Christmas tree ornaments in my childhood home were made of straw, yarn or wood, and there was always a star at the top of the tree.  I remember that my grandparent's tree had live candles! The trees of my childhood had electric lights, shaped as candles, and always white with natural lights, never colored ones.

With the exception of the traditional gingerbread cookies, pepparkakor, I don't remember much baking going on at our house. I'm sure my grandmother and her sister baked everything and brought all the goodies with them to the Christmas dinner.

Then there was the glazed Christmas ham, Jul skinkan, to prepare. Now a ham prepared this way is absolutely delicious. In Los Angeles, I lived close by the only Swedish delicatessen in town, owned by a Mr. Olson. When the Christmas hams arrived all the Swedes in Southern California appeared at one time and there were long, long lines around the block. A really fun time in L. A. for me.

Some more cheerful ornaments. Most of these I bought at a Scandinavian store close to UCLA a long, long time ago. The silver birds are from my childhood home, they were clipped on to the tree, but have now lost their legs, the red wooden apples were a gift from my friend, Christina.

Back to my childhood where we went shopping for the Christmas tree the week before Christmas. Imagine that – so late, compared to the way it is done now. In my family we dressed the tree the evening before Christmas Eve. On the morning of Christmas Eve, the tree was up; it was fresh and smelled heavenly. I will never forget the Christmas Eve mornings of my childhood.

The evening before Christmas Eve was bustling with activity at our house. We dressed the tree and wrapped our presents. My parents waited until we went to bed and then wrapped ours. Everything was hush, hush and secret. The presents were wrapped and sealed with lack (I can't remember the English word for that red stuff that sealed envelopes and documents in olden days, so please let me know if you recall) and stamped with an insignia my Dad had.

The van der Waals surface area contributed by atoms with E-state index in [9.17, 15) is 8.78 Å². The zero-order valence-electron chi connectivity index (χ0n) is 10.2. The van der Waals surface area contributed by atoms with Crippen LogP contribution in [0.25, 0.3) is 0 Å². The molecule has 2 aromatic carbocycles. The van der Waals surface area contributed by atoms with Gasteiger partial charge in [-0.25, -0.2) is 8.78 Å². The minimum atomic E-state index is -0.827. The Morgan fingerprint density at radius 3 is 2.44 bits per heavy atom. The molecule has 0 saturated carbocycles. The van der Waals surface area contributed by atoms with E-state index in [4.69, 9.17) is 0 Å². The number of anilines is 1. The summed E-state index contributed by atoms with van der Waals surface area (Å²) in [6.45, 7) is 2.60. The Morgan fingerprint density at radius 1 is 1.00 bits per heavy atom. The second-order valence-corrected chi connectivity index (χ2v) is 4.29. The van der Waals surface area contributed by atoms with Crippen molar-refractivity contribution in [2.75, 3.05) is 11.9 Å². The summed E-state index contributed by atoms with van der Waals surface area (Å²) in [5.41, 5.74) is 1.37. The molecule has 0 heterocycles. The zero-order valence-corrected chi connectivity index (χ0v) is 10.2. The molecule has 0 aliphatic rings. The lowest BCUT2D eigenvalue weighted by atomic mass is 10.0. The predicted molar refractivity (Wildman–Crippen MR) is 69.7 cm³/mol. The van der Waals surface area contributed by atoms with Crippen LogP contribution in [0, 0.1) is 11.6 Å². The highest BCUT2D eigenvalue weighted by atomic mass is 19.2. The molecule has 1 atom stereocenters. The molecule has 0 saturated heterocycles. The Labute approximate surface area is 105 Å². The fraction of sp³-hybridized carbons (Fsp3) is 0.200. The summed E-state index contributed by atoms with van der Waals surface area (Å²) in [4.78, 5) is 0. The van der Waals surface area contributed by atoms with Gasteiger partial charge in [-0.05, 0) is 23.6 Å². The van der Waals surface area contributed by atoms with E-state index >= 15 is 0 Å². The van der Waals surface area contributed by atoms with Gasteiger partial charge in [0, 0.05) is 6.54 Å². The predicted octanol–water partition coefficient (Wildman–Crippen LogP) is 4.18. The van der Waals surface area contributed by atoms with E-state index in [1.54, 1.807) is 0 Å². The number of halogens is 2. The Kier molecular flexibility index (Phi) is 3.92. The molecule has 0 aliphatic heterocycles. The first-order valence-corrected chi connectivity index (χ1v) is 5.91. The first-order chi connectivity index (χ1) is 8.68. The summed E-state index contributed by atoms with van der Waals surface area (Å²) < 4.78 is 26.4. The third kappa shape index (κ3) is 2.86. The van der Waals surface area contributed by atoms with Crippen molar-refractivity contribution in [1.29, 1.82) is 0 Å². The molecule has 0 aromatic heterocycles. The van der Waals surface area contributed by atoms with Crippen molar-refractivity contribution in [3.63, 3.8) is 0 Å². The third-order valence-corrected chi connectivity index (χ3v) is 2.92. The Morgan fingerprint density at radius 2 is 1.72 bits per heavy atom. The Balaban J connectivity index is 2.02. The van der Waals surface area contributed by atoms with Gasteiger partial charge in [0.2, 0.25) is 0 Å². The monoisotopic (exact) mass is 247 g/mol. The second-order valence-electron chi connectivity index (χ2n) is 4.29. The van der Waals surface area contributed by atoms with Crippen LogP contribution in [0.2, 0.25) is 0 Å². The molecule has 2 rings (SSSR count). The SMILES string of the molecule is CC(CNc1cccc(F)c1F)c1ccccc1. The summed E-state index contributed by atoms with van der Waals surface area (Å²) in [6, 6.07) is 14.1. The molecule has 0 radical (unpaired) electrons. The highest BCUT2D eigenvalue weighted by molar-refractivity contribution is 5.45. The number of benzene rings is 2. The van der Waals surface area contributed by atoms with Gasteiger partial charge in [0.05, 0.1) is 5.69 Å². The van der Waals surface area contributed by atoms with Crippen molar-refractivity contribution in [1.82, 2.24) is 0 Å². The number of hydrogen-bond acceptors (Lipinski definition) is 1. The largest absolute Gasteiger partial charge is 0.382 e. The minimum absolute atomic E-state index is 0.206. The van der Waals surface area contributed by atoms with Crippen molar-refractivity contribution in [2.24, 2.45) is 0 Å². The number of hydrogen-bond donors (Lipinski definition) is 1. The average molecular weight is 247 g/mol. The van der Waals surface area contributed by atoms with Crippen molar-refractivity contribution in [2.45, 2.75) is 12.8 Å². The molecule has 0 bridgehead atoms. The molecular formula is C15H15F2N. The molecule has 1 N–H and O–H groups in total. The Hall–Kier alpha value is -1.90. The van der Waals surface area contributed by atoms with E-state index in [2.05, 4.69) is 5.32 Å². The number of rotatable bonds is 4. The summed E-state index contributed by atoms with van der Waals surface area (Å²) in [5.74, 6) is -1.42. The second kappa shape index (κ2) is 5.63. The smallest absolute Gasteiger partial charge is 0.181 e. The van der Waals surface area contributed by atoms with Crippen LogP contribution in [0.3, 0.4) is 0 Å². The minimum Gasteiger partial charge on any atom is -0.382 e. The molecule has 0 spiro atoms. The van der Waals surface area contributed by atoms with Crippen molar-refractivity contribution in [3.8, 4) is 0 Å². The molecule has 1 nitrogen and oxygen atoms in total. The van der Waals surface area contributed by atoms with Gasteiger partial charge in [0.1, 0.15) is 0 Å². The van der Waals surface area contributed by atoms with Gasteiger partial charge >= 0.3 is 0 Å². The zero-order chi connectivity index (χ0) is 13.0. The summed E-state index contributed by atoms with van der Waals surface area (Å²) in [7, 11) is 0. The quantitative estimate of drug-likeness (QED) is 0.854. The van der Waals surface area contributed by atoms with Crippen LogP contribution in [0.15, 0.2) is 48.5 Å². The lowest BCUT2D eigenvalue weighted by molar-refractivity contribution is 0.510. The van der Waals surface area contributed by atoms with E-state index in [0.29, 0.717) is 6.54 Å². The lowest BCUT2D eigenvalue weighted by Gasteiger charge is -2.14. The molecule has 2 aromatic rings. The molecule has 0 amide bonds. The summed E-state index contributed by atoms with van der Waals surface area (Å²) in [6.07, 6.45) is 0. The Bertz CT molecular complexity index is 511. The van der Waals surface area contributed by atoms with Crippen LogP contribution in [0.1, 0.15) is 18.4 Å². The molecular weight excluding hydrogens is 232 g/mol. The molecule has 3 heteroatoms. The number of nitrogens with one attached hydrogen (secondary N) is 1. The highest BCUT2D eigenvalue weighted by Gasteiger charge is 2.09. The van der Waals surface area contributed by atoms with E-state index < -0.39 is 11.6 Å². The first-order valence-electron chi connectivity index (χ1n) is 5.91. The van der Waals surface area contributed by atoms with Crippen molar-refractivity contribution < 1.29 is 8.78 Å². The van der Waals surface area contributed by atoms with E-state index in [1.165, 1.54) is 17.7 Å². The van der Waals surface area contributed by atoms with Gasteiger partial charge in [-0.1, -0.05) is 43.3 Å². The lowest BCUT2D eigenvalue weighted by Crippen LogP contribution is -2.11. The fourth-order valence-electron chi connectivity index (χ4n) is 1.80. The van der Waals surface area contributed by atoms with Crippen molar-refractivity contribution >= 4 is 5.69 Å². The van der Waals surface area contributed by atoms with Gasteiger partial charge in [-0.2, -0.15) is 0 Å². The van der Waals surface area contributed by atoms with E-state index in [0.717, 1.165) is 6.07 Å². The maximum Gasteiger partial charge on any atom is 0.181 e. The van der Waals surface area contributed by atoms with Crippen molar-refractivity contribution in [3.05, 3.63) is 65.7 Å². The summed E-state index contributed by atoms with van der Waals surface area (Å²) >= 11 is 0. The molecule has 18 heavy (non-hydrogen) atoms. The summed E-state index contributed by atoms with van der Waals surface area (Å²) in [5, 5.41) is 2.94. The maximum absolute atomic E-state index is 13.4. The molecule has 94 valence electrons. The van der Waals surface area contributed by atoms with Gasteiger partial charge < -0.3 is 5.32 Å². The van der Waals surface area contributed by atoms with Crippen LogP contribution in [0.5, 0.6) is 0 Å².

I have this old photo of my parents as newlyweds, circa 1938, wrapping presents and writing their Christmas poems. I think it is such a sweet picture!

Both my parents were very good writers and my Dad was a great poet. He would write poems for every occasion and never more than at Christmas time. He came up with the most wonderful verses and rhymes that were then attached to each present. Rhymes on presents were a tradition in our home, but I don't know if it is a Swedish tradition or where it came from. The rhymes always hinted at what the present might be. So my brother and I had a lot of fun looking at the rhymes the next day, trying to figure out what was inside the packages. Now, when we were small and still believed in Santa, there were no presents under the tree. More about that in the next segment.